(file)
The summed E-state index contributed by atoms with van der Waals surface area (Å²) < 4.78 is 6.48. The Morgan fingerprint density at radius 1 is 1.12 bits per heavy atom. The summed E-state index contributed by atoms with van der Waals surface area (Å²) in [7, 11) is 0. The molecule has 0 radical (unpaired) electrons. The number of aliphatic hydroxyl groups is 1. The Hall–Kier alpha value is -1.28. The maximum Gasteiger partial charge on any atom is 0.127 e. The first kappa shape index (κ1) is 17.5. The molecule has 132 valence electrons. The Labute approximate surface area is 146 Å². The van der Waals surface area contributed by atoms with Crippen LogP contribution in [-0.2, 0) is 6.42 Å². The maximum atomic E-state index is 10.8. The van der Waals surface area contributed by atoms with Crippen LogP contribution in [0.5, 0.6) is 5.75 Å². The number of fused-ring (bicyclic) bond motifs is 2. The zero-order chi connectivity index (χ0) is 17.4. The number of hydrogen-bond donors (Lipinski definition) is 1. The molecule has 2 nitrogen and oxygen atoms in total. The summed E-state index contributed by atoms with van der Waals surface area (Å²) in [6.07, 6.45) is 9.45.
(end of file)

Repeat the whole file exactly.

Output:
The summed E-state index contributed by atoms with van der Waals surface area (Å²) < 4.78 is 6.48. The Morgan fingerprint density at radius 1 is 1.12 bits per heavy atom. The summed E-state index contributed by atoms with van der Waals surface area (Å²) in [7, 11) is 0. The molecule has 0 radical (unpaired) electrons. The number of aliphatic hydroxyl groups is 1. The Hall–Kier alpha value is -1.28. The maximum Gasteiger partial charge on any atom is 0.127 e. The first kappa shape index (κ1) is 17.5. The molecule has 132 valence electrons. The Labute approximate surface area is 146 Å². The van der Waals surface area contributed by atoms with Crippen LogP contribution in [-0.2, 0) is 6.42 Å². The maximum atomic E-state index is 10.8. The van der Waals surface area contributed by atoms with Crippen LogP contribution in [0.5, 0.6) is 5.75 Å². The number of fused-ring (bicyclic) bond motifs is 2. The zero-order chi connectivity index (χ0) is 17.4. The number of hydrogen-bond donors (Lipinski definition) is 1. The molecule has 2 nitrogen and oxygen atoms in total. The summed E-state index contributed by atoms with van der Waals surface area (Å²) in [6.07, 6.45) is 9.45.